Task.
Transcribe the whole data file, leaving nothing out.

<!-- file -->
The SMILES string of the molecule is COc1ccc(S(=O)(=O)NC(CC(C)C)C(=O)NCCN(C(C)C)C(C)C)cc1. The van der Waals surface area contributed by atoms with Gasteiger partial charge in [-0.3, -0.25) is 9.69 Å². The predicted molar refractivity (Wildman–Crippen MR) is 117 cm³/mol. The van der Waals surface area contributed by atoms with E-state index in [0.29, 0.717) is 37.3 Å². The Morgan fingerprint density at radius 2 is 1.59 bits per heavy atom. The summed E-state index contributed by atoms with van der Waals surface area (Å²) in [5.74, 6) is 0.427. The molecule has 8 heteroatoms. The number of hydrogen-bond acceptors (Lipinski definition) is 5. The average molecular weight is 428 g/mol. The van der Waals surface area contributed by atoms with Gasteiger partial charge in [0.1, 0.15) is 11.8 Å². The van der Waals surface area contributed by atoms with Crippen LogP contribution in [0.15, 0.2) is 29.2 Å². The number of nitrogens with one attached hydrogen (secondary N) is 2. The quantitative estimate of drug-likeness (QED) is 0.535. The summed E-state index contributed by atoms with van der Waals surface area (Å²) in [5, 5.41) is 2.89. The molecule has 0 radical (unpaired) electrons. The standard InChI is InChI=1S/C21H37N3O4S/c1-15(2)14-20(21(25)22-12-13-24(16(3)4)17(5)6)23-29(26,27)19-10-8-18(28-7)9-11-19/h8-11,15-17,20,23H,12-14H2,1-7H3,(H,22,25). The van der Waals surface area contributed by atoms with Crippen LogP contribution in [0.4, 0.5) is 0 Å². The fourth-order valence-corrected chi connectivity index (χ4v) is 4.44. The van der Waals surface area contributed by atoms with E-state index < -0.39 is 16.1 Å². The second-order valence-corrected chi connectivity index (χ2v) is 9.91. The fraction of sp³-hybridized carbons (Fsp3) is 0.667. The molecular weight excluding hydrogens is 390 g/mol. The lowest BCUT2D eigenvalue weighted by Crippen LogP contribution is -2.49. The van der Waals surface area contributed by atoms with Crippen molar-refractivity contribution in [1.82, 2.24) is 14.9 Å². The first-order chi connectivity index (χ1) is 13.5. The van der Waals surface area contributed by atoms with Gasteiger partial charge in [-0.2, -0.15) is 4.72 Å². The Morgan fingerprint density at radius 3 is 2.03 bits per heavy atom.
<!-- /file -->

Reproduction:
The SMILES string of the molecule is COc1ccc(S(=O)(=O)NC(CC(C)C)C(=O)NCCN(C(C)C)C(C)C)cc1. The van der Waals surface area contributed by atoms with Gasteiger partial charge in [-0.3, -0.25) is 9.69 Å². The predicted molar refractivity (Wildman–Crippen MR) is 117 cm³/mol. The van der Waals surface area contributed by atoms with E-state index in [0.29, 0.717) is 37.3 Å². The Morgan fingerprint density at radius 2 is 1.59 bits per heavy atom. The summed E-state index contributed by atoms with van der Waals surface area (Å²) in [5.74, 6) is 0.427. The molecule has 8 heteroatoms. The number of hydrogen-bond acceptors (Lipinski definition) is 5. The average molecular weight is 428 g/mol. The van der Waals surface area contributed by atoms with Gasteiger partial charge in [0.1, 0.15) is 11.8 Å². The van der Waals surface area contributed by atoms with Crippen LogP contribution in [0.15, 0.2) is 29.2 Å². The number of nitrogens with one attached hydrogen (secondary N) is 2. The quantitative estimate of drug-likeness (QED) is 0.535. The summed E-state index contributed by atoms with van der Waals surface area (Å²) in [5, 5.41) is 2.89. The molecule has 0 radical (unpaired) electrons. The standard InChI is InChI=1S/C21H37N3O4S/c1-15(2)14-20(21(25)22-12-13-24(16(3)4)17(5)6)23-29(26,27)19-10-8-18(28-7)9-11-19/h8-11,15-17,20,23H,12-14H2,1-7H3,(H,22,25). The van der Waals surface area contributed by atoms with Crippen LogP contribution in [0.4, 0.5) is 0 Å². The fourth-order valence-corrected chi connectivity index (χ4v) is 4.44. The van der Waals surface area contributed by atoms with E-state index < -0.39 is 16.1 Å². The second-order valence-corrected chi connectivity index (χ2v) is 9.91. The fraction of sp³-hybridized carbons (Fsp3) is 0.667. The molecular weight excluding hydrogens is 390 g/mol. The lowest BCUT2D eigenvalue weighted by Crippen LogP contribution is -2.49. The van der Waals surface area contributed by atoms with Crippen molar-refractivity contribution in [1.82, 2.24) is 14.9 Å². The first-order chi connectivity index (χ1) is 13.5. The van der Waals surface area contributed by atoms with Gasteiger partial charge in [-0.2, -0.15) is 4.72 Å². The Morgan fingerprint density at radius 3 is 2.03 bits per heavy atom.